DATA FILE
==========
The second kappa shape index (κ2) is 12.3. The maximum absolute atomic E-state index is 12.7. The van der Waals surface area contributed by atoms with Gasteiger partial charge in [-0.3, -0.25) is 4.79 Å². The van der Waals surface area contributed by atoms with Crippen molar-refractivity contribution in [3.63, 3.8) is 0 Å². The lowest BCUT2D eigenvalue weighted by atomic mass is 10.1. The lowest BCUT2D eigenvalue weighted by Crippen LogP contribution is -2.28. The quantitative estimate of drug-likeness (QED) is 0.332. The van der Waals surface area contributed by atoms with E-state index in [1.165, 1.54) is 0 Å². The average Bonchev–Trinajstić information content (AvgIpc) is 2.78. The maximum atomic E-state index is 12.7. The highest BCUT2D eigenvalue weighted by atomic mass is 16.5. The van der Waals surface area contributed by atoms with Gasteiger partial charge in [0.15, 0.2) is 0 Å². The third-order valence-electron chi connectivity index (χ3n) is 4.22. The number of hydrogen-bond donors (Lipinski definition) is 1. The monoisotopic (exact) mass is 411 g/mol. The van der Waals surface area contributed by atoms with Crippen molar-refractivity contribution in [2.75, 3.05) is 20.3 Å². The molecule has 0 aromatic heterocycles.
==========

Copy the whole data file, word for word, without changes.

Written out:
The second kappa shape index (κ2) is 12.3. The maximum absolute atomic E-state index is 12.7. The van der Waals surface area contributed by atoms with Gasteiger partial charge in [-0.3, -0.25) is 4.79 Å². The van der Waals surface area contributed by atoms with Crippen molar-refractivity contribution in [3.63, 3.8) is 0 Å². The lowest BCUT2D eigenvalue weighted by atomic mass is 10.1. The lowest BCUT2D eigenvalue weighted by Crippen LogP contribution is -2.28. The quantitative estimate of drug-likeness (QED) is 0.332. The van der Waals surface area contributed by atoms with E-state index in [1.165, 1.54) is 0 Å². The average Bonchev–Trinajstić information content (AvgIpc) is 2.78. The maximum atomic E-state index is 12.7. The highest BCUT2D eigenvalue weighted by atomic mass is 16.5. The van der Waals surface area contributed by atoms with Gasteiger partial charge in [0.15, 0.2) is 0 Å². The third-order valence-electron chi connectivity index (χ3n) is 4.22. The number of hydrogen-bond donors (Lipinski definition) is 1. The monoisotopic (exact) mass is 411 g/mol. The van der Waals surface area contributed by atoms with Crippen molar-refractivity contribution in [2.75, 3.05) is 20.3 Å². The molecule has 0 aromatic heterocycles.